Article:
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Post date: April 27 2001

Spitzer Announces 36 Charged With Stealing $1.3 Million In Federal-state Disability Payments

Attorney General Spitzer today announced that 36 people, many of them members of organized rings, have been charged with stealing $1.3 million in federal and state disability payments by faking disorders, including mental illness and retardation. Spitzer was joined in the announcement by Edward Ryan, Special Agent in Charge of the Social Security Administration's Office of the Inspector General in New York.

Most of the defendants received the maximum Supplemental Security Income (S.S.I.) check of $617 per month. The amount of money stolen ranged from $15,000 to over $100,000 per person. The defendants face multiple charges including Grand Larceny in the Second Degree, which carries a sentence of five to fifteen years in prison.

When applying for benefits, the claimants would state that they could not perform daily activities like leaving their homes, shopping and driving due to mental illness or other disorders. (See attached) But investigators subsequently observed them taking part in just such activities.

"Supplemental Security Income disability payments are for those who cannot care for themselves, not scam artists simply looking to supplement their income by illegal means," said Spitzer. "Those involved in this fraud - perfectly able to work and support themselves -- should be ashamed of themselves for stealing money earmarked to help the truly neediest members of society."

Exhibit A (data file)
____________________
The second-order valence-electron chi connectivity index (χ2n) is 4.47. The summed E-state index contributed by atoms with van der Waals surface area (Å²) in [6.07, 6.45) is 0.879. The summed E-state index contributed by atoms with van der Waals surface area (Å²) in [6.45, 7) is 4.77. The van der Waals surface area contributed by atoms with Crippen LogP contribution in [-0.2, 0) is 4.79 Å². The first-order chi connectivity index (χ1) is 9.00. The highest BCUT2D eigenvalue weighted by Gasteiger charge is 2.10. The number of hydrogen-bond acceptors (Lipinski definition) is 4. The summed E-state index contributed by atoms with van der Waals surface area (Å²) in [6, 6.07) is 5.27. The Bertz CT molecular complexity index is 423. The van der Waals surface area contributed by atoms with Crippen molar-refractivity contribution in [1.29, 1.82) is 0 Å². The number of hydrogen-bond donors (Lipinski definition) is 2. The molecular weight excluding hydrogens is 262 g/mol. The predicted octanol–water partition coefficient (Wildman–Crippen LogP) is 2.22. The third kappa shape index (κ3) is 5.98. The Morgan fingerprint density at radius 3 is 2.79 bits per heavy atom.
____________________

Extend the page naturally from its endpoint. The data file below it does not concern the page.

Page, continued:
"The Office of the Inspector General and Social Security Administration have a zero tolerance policy against fraud, waste and abuse of Social Security programs and operations which includes SSI Disability Fraud," said Special Agent in Charge Edward J. Ryan. "These individuals feigned illnesses for personal financial gain by defrauding a system designed to aid the most vulnerable."

"The Pataki Administration places a high priority on the prevention, detection, and prosecution of individuals involved with public assistance fraud," said state Office of Temporary and Disability Commissioner Brian Wing. "I want to compliment the diligence and hard work of all the investigating agencies and reiterate our commitment to ensuring the integrity of programs for those truly in need."

The investigation revealed that 24 of the defendants were part of three different rings controlled by a 'representative payee' who purported to act on behalf of the 'incapacitated' claimants. One such representative payee, Nina Thompson, a/k/a Diane Vlado, received benefits on behalf of 12 claimants, while simultaneously collecting nearly $73,000 during the period covered by the indictment due to her own purported mental disabilities.

Many of those charged gave similar answers to questions posed by Social Security examiners. For instance, many claimants could not say how many legs a dog had, or what the color of a white horse was. These similarities among claimants with a shared representative payee initially alerted authorities to the fraud.

The defendants applied for the benefits at Social Security offices in Brooklyn. They were arrested yesterday and are being arraigned in Brooklyn Supreme Court.

The indictments were the result of an investigation by a joint task force of the Attorney General's Office, the Office of the Inspector General for the Social Security Administration and the New York State Office of Temporary and Disability Assistance.

Assistant Attorneys General Lesley Brovner and Felice Sontupe handled the case for Spitzer's office, under the direction of Criminal Prosecutions Chief Janet Cohn, and the head of the Criminal Division Peter Pope.